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Basic Layout

NOTATION We include a notation section here to facilitate random references. Please check back here if you find a term that has been left undefined. If you still can't find it, send email to


aa = vdW attractive energy parameter as in the vdW EOS(cf. vdW). Roughly, $ a =$ ½ $ \int_0^{\inf} g(x) u(x) 4πx^2 dx $

b = molar volume of a molecule. eg. b=NAπσ³/6 for spheres or b=NAπσ²/4 for disks.

CS = Carnahan-Starling model of 3D hard sphere. ie. (Z-1) = 4η(1-η/2)/(1-η)³

EOS = equation of state

ESD = Elliott-Suresh-Donohue EOS. For 3D spheres, (ZESD-1)=4η/(1-1.9η) - 9.5Yη/(1+1.7745Yη)

g = radial distribution function (aka. rdf) a correction to the bulk density giving the local density at a reduced distance "x" from a central molecule.

HS = hard sphere model

HD = hard disk model

k = Boltzmann's constant

N = number of molecules

n = number of moles

NA = Avogrado's number

R = gas constant. e.g. R = 8.314J/mol-K = 8.314 MPa-cm3/mol-K.

SW = abbreviation for Square Well potential

U = internal energy

vdW = van der Waals, e.g. Zvdw = 1/(1-η) - aρ/RT

x = usually a dimensionless distance r/σ

Y = exp(βε)-1.0617. Dimensionless temperature in the ESD EOS.

Z = PV/RT = compressibility factor. e.g. Z=1 for ideal gases and Z~0.001 for saturated liquids near their boiling point.


β = 1/(kT) = a reciprocal temperature with units of energy/molecule

ε = magnitude of the depth of the square well potential model with units of energy per molecule cf.Figure 1a.

η = packing fraction = (volume of molecules)/(total volume). eg. η=bρ=NAρπσ³/6 for spheres or NAρπσ²/4 for disks

λ = width of the SW model. cf.Figure 1a.

ρ = density. ie. N/V in 3D or N/A in 2D. σ = sphere or disk diameter for the SW model. cf.Figure 1a.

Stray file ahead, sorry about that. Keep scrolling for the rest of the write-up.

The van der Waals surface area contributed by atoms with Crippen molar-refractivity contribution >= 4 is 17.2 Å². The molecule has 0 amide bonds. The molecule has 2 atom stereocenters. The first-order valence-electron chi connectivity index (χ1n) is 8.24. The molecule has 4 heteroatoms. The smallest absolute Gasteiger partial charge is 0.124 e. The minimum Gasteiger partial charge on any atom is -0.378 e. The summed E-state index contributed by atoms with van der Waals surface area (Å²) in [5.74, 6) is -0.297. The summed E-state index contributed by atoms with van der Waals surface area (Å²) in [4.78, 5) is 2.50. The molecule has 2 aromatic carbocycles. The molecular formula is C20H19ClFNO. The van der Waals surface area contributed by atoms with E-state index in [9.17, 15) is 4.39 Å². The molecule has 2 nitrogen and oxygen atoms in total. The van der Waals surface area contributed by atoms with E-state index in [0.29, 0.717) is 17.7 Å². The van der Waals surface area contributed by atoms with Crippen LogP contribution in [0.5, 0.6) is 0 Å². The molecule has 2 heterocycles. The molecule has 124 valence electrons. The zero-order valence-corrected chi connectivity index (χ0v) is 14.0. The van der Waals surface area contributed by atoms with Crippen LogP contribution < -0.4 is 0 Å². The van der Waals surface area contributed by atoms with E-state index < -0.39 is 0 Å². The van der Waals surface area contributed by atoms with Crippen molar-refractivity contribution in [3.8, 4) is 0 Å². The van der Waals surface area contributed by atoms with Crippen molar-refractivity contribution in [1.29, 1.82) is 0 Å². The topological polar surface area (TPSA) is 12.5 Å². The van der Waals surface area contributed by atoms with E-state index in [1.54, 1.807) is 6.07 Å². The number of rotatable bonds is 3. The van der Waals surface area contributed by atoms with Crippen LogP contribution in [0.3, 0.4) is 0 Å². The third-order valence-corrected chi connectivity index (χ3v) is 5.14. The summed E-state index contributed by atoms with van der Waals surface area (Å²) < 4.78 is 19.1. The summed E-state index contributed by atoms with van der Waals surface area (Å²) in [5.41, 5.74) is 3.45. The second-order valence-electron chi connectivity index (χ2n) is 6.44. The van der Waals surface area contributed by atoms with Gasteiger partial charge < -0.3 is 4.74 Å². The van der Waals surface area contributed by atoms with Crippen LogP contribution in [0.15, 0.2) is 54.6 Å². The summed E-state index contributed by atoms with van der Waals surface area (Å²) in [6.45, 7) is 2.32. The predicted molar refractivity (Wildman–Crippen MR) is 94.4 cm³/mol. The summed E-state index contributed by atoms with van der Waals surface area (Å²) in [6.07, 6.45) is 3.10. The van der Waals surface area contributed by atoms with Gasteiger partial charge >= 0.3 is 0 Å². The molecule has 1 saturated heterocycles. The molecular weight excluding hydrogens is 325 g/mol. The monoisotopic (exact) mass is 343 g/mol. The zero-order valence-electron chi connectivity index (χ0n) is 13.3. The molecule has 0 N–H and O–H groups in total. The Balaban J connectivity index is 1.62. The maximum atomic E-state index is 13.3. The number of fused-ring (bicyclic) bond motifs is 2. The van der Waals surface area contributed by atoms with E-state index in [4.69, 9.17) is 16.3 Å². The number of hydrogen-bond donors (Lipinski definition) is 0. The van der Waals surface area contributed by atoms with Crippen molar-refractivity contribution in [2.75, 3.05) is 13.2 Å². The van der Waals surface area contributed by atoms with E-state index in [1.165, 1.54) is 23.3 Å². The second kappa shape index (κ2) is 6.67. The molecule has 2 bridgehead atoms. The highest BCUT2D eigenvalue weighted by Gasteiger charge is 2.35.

∞ ε π σ λ η β ε ρ ± ≡ ² ³ ≈ ½

The basic layout for this entire module inherits most of its features from the basic layout for the piston-cylinder (p-c) module. You should refer to that basic layout at:

Once familiar with the features of the p-c module, you can access all the submodules at: or through the links on the "Simulator" section of this wiki.

The layout of the 2D module is illustrated below. Note the tabs for altering the potential and the watch window. The potential tab provides the ability to vary the type of potential (ig, HD, SW) and to vary the diameter and square well energy. Watch window tabs provide the capability to monitor various features as the simulation proceeds. For example, you might like to monitor the rdf until it is sufficiently smooth for you to draw meaningful conclusions. The layout is organized to minimize paging up and down while checking points of interest. The temperature, pressure, energy and density are shown on the Metrics tab.

The 3D layout is extremely similar. The screenshot below shows the potential tab instead of the state tab. The 3D module is much slower than the 2D or p-c modules, especially at high density. Since the volume of the simulation box is fixed, the density is adjusted by adding molecules. That means more collisions per nanosecond implying more computations. One way to compensate for this is to run the 3D module at low densities while referring to literature or compiled values. Comparing the literature values at low density can establish the equivalence of the results. Non-graphical simulators outside of etomica can be used to obtain 3D simulation results with greater expedience.

∞ ε π σ λ η β ε ρ ± ≡ ² ³ ≈ ½